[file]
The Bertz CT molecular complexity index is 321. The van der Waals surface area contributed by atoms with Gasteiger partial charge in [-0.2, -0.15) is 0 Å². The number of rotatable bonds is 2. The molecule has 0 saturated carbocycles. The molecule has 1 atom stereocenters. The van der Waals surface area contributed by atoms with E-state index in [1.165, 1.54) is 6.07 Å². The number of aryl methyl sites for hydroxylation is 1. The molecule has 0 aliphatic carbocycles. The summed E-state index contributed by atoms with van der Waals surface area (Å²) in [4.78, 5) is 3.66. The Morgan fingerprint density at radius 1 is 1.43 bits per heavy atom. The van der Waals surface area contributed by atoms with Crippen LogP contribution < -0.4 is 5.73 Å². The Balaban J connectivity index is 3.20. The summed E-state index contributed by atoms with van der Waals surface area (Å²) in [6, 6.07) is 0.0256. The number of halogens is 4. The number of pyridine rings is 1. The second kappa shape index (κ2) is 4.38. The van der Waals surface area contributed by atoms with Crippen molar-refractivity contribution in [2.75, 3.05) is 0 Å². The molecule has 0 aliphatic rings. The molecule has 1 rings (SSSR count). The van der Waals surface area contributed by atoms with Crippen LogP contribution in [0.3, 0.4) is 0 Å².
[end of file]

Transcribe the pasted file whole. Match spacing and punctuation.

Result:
The Bertz CT molecular complexity index is 321. The van der Waals surface area contributed by atoms with Gasteiger partial charge in [-0.2, -0.15) is 0 Å². The number of rotatable bonds is 2. The molecule has 0 saturated carbocycles. The molecule has 1 atom stereocenters. The van der Waals surface area contributed by atoms with E-state index in [1.165, 1.54) is 6.07 Å². The number of aryl methyl sites for hydroxylation is 1. The molecule has 0 aliphatic carbocycles. The summed E-state index contributed by atoms with van der Waals surface area (Å²) in [4.78, 5) is 3.66. The Morgan fingerprint density at radius 1 is 1.43 bits per heavy atom. The van der Waals surface area contributed by atoms with Crippen LogP contribution < -0.4 is 5.73 Å². The Balaban J connectivity index is 3.20. The summed E-state index contributed by atoms with van der Waals surface area (Å²) in [6, 6.07) is 0.0256. The number of halogens is 4. The number of pyridine rings is 1. The second kappa shape index (κ2) is 4.38. The van der Waals surface area contributed by atoms with Crippen molar-refractivity contribution in [2.75, 3.05) is 0 Å². The molecule has 0 aliphatic rings. The molecule has 1 rings (SSSR count). The van der Waals surface area contributed by atoms with Crippen LogP contribution in [0.3, 0.4) is 0 Å².